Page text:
Playing inside Lucas Oil Stadium amid the frigid outdoor temperatures, Georgia outscored the Crimson Tide 20-0 over the final eight minutes for an exhilarating come-from-behind victory.

In between all the postseason and regular-season success, the Bulldogs, who opened the season ranked No. 5, overcame injuries to their starting quarterback, star wide receiver, tight end and several offensive linemen. They put together the first 14-win season in school history and first national championship in 41 years. It was Georgia’s third consensus national title in 130 years of football.

“It’s a goal every year, obviously, for all of our programs to win a championship. Right?” Brooks said. “But that’s difficult in every sport, especially football, going through the SEC. Just getting into the league championship game is difficult, then you have the gauntlet of the playoffs. You hope and wish for these opportunities, but going through it, you recognize how special it is.”

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Georgia running back Zamir White is greeted by a large crowd of fans as he and his teammates return to the Georgia campus, Tuesday, Jan. 11, 2022, in Athens, Ga., after defeating Alabama in the College Football Championship NCAA college football game. (AP Photo/John Bazemore)

Credit: AP

Georgia running back Zamir White is greeted by a large crowd of fans as he and his teammates return to the Georgia campus, Tuesday, Jan. 11, 2022, in Athens, Ga., after defeating Alabama in the College Football Championship NCAA college football game. (AP Photo/John Bazemore)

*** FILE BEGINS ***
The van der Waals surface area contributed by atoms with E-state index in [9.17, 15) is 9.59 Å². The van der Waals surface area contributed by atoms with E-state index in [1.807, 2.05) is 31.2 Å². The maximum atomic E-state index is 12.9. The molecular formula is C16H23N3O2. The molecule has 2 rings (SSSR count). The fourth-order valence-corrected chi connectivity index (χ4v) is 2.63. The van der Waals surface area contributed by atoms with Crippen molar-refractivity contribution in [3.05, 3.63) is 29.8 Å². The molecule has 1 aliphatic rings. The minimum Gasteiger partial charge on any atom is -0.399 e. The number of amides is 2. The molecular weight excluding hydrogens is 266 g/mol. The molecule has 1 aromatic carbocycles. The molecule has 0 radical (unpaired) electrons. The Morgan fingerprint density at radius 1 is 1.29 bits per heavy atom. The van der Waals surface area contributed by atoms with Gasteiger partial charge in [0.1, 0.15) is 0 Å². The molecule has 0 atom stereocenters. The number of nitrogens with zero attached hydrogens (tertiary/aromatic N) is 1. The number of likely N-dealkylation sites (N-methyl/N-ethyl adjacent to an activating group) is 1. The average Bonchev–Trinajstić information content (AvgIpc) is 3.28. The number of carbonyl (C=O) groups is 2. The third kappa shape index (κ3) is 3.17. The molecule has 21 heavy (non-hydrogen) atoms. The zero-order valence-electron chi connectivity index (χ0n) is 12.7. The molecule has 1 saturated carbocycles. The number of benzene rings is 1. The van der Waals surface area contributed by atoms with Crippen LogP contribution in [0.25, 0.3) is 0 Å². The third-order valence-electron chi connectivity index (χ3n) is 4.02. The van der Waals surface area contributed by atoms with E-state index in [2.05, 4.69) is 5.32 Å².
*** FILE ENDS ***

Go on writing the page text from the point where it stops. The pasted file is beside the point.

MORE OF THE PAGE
Credit: AP

caption arrowCaption
Georgia running back Zamir White is greeted by a large crowd of fans as he and his teammates return to the Georgia campus, Tuesday, Jan. 11, 2022, in Athens, Ga., after defeating Alabama in the College Football Championship NCAA college football game. (AP Photo/John Bazemore)

Credit: AP

Credit: AP

Smart, who earned $1.8 million in bonuses with the championship and other postseason accolades, is expected to become the college game’s latest $10 million-a-year coach after a contract renegotiation is completed in the coming weeks. He made $7.1 million in salary this year.

Meanwhile, with the accomplishment comes a whole new set of challenges. In the week since securing the title, Georgia is dealing the inevitable ingress and egress of players and coaches as they make decisions to either pursue new opportunities or stick with the Bulldogs to make a run at defending their title.

But for one day Saturday, there will be nothing but revelry as the Bulldogs are feted for all they accomplished and overcame.

“I think that’s a testament to coach Smart and his staff, the depth they built,” Brooks said. “I think it’s a testament to the leadership within our team, how everybody stepped up. It was an extremely resilient group of young men. It didn’t always go perfectly, but they fought back. It speaks volumes about the character of this team.”